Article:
Paula Nicolson looks at developing identities in the 21st century.
Rebecca Poinot on discovering a voice as a French person living and working in psychology in the UK.
Cyberpsychology as Everyday Experience Across the Lifespan by Dave Harley, Julie Morgan, Hannah Frith (Palgrave Macmillan; Hb £79.99), reviewed by Robert Griffin.
Cade Anderson-Smith looks back on the DSM, Homosexuality and the 1972 American Psychiatric Association Convention.
We meet Lily Bernheimer – environmental psychology consultant, researcher and writer – and run a chapter from her new book.
Obsessive Compulsions: The OCD of Everyday Life by C. Thomas Gualtieri (Jessica Kingsley; Pb £13.99), reviewed by Dr Lucia Giombini.
British Psychological Society Book Awards.
Behavioral Neurobiology of Psychedelic Drugs edited by Adam Halberstadt, Franz Vollenweider & David Nichols (Springer; ebook £119.50; Hb £149.99) Reviewed by Kimberley Smith
Antonia Bifulco on her own adventures in family history.
Sangeetha Rajan on her journey and her work with The Arts Quotient.
Christine Parsons and Melanie Rosen on how we construct an image by sharing activity data and dream reports.
Ian Florance meets Dr Alistair Teager from Salford Royal Hospital.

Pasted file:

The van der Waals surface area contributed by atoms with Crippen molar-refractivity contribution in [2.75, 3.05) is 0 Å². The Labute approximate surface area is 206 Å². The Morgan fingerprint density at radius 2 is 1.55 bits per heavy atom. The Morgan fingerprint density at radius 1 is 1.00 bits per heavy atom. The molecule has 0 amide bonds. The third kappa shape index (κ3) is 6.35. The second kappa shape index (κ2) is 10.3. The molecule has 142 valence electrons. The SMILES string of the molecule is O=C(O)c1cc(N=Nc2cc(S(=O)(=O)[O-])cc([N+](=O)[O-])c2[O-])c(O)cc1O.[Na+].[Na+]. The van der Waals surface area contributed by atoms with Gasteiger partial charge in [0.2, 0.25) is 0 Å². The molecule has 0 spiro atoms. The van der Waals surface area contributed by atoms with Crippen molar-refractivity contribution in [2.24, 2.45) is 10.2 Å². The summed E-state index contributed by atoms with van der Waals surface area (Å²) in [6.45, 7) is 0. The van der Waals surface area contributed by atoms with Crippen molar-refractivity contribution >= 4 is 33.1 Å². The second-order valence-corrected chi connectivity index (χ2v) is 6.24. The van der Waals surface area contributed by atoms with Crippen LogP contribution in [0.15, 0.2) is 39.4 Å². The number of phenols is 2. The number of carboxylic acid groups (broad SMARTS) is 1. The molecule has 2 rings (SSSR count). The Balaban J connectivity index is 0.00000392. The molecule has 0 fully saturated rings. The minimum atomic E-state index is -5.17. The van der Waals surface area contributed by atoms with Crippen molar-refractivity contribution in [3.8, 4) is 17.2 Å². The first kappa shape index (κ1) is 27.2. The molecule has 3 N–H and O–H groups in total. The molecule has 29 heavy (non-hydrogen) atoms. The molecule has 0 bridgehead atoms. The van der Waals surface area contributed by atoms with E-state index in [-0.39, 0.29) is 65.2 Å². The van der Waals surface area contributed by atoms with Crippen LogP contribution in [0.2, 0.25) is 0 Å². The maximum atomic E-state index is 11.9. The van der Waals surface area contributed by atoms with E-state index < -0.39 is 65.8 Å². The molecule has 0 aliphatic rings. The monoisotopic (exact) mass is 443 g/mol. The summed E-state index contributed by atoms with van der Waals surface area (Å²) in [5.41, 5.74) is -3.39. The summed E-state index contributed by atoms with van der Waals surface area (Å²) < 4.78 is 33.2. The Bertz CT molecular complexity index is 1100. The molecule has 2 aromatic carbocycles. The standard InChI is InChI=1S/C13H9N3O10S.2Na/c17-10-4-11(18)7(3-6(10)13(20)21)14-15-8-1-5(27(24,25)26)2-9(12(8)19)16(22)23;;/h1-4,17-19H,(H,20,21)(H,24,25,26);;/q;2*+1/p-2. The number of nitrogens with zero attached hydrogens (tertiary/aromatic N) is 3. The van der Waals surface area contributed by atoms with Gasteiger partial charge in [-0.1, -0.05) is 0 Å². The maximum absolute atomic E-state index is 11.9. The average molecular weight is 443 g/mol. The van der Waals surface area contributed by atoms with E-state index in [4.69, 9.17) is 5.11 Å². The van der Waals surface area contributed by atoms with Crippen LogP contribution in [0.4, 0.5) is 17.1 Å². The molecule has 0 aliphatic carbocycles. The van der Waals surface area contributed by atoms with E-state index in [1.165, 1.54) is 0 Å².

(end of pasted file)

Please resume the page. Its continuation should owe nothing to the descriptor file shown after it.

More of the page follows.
Ella Rhodes talks to psychologists in our end of days. Includes online extra.
Sergio A. Silverio with a personal take on modern constructions of ancient family values. Online exclusive.
The Psychologist A to Z continues.
Reclaiming the Curriculum, Bill Laar & Jackie Holderness (Crown House;Pb £16.99), reviewed by Dr Katy Smart.
How do psychologists’ own artistic creations reflect their internal lives and approach to the stuff of therapy? Christina Richards introduces several musings on the writers’ own works, in a variety of artistic media. Includes online extras.
Carl Walker, Ewen Speed and Danny Taggart believe that the nature of public policy means we can never be as influential as we’d like to be. They follow this with an article reminding us of the value of informal psychological caregiving.
A special feature.